A Canadian Olympic fishing team? It may be closer than you think

Olympic dreams

Inside Canada’s efforts to help bring fishing to the summer games

Dave Chong (left) and Rob Lee at the Pan Am

Back in Canada, meanwhile, the new CISA has registered with CIPS and is now working to increase Canada’s participation in international competitions. “When we went to the Pan American tournament in Mexico in 2018, we had no Canadian governing body,” says veteran tournament angler Dave Chong, who helped create CISA that year. “Everything we did was on our own dime, much the same as now, but we’re working toward a platform where we can raise enough money as an organization to offset the costs of teams going.”

Being able to pay the travel costs of competitors is certainly a concern for CISA’s current president, long-time tournament angler Rob Lee. While he supports the idea of Canada competing globally, he questions where the money would come from and how the volunteer-run organization would manage the amount of work involved. He thinks CISA needs a more defined mandate and governance structure to better serve and represent Canadian anglers.

Chong admits the organization has a long way to go before it’s able to achieve its goals, but he hopes it will soon gain support both among fishing industry leaders and anglers alike. “We’re still in the infancy stage right now,” he says.

As for fishing becoming an Olympic sport, Chong remains enthusiastic about the prospect. “Even if it got as far as a demonstration sport, that would be absolutely amazing,” he says. “Some people might think it’s a crazy idea, but if you never try something, you just never know.”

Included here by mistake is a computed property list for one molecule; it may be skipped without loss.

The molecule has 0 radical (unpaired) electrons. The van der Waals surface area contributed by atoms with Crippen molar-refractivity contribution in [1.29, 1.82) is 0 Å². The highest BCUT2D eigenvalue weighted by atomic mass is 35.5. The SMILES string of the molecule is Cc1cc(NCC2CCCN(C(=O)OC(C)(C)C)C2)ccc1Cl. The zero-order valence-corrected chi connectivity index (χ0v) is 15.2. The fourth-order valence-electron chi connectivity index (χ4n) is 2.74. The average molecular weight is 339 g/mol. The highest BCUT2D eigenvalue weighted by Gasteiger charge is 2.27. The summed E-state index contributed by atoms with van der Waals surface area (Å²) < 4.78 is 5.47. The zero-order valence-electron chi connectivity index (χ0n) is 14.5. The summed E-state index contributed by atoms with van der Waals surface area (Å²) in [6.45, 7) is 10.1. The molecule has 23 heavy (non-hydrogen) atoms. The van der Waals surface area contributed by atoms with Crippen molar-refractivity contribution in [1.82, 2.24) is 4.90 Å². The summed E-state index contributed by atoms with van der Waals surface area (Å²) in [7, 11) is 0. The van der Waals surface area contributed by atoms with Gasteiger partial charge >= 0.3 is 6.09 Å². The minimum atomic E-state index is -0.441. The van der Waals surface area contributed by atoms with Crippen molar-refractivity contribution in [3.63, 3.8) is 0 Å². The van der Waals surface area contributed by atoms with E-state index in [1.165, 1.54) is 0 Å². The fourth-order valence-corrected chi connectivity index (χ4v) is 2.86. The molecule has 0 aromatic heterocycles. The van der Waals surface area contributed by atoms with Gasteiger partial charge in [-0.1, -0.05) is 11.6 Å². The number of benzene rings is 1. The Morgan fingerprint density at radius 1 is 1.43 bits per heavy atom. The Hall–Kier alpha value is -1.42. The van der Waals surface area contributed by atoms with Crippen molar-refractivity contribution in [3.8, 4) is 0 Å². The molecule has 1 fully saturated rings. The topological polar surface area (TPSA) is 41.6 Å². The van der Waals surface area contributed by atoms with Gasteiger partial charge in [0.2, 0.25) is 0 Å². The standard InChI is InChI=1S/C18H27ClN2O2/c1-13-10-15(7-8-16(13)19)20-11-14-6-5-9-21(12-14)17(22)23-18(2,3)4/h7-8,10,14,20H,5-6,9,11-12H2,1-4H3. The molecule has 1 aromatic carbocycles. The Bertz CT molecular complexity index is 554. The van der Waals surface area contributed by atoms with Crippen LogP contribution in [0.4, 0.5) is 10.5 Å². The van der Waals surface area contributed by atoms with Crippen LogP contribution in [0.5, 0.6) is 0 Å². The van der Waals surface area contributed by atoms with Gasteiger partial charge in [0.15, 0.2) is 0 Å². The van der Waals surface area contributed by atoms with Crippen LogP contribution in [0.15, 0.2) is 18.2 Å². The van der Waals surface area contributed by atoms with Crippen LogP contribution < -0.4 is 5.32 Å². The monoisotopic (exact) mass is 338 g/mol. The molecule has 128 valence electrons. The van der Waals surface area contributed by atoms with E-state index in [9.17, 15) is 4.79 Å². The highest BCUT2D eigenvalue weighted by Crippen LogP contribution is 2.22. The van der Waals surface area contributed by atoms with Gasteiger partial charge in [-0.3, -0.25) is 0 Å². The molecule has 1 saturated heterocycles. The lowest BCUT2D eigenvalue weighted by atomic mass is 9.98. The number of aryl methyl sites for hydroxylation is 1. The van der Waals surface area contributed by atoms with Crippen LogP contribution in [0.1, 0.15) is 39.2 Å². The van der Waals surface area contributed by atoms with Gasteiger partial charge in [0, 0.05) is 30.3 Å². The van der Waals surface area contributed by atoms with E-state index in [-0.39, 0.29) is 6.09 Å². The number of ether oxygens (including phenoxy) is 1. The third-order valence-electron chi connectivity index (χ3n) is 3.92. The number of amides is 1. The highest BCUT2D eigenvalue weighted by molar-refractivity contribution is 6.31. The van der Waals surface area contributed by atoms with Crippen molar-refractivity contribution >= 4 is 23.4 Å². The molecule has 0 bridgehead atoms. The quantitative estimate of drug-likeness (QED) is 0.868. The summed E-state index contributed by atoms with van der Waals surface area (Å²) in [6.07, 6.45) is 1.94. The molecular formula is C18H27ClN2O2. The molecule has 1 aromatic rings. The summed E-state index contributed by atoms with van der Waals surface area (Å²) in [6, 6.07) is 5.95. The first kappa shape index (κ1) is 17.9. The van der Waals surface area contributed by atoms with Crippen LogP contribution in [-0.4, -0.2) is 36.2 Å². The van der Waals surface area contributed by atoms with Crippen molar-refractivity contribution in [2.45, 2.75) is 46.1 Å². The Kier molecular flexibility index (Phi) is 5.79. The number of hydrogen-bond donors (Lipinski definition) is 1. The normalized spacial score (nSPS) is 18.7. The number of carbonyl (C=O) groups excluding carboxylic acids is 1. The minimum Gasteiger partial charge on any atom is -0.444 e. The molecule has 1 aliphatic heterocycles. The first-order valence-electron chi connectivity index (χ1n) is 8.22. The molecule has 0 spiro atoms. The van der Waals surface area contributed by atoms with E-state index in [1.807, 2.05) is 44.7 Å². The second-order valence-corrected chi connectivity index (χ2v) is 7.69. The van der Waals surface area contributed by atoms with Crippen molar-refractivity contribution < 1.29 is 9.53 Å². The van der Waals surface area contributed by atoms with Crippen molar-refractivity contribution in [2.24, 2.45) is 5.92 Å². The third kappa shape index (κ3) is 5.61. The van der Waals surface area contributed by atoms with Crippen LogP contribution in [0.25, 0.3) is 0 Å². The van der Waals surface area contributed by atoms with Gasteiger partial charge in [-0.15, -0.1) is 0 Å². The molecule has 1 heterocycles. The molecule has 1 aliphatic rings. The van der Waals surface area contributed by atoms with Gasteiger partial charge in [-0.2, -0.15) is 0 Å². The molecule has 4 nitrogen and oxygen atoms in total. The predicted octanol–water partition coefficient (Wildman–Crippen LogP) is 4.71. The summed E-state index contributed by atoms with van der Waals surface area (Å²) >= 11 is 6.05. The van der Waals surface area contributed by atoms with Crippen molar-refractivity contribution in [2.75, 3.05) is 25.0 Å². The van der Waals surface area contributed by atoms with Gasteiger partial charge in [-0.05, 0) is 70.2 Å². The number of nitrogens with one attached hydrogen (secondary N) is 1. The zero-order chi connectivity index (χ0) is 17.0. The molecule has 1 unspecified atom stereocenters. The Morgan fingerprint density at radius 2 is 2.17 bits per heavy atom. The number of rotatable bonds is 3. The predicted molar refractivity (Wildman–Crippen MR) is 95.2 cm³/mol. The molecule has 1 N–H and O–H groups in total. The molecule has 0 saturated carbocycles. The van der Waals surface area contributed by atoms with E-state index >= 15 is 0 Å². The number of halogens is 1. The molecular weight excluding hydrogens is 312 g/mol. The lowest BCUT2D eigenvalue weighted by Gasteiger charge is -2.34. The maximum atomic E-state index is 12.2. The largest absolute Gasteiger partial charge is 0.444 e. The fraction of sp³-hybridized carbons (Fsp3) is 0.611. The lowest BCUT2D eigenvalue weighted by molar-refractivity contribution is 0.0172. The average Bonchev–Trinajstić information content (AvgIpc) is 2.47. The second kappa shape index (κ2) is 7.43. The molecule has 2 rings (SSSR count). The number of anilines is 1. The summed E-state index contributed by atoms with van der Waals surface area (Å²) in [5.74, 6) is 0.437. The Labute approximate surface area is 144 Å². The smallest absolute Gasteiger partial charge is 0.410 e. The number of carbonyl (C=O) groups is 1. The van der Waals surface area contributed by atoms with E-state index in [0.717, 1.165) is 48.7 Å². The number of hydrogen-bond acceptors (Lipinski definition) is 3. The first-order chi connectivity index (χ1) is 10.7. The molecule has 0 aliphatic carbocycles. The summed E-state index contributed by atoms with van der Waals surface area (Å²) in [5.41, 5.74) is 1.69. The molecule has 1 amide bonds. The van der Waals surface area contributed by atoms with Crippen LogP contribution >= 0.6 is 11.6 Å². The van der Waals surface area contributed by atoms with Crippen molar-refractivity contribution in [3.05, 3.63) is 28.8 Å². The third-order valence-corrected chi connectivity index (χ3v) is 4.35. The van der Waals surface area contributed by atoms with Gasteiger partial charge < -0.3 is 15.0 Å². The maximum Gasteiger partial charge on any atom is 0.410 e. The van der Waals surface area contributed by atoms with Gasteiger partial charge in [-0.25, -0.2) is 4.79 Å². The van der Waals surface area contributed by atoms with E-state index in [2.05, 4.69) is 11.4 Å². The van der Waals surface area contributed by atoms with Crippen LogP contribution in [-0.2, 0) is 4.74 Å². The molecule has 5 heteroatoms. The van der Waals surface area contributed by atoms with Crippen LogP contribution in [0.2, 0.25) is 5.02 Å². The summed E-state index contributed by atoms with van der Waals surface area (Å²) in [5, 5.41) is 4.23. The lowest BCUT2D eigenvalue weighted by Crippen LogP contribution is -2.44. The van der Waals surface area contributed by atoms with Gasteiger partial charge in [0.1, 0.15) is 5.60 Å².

Even if fishing got as far as a demonstration sport, that would be absolutely amazing

Responding to critics who might question whether the sport even belongs at the Olympics, U.S. Angling’s Forte is quick to make the case. “Fishing is an extremely competitive sport that requires incredible decision making and reflexes,” he says. “To catch fish, you need good hand-eye coordination for casting, striking and playing fish. For those people who say it’s all luck, they just need to look at [tournament] results to see that certain guys just happen to be in the top 10 all the time.”

And since CIPS represents so many different aspects of angling, Forte adds, there should be a way to include some form of the sport in the games, no matter where they’re held. Until then, however, proponents will continue to push for anglers to one day hit the water for Olympic gold—something observers here hope will once again send Team Canada to the podium while O Canada plays in the background.

Learn more about the efforts to bring fishing to the Olympics at www.outdoorcanada.ca/games.

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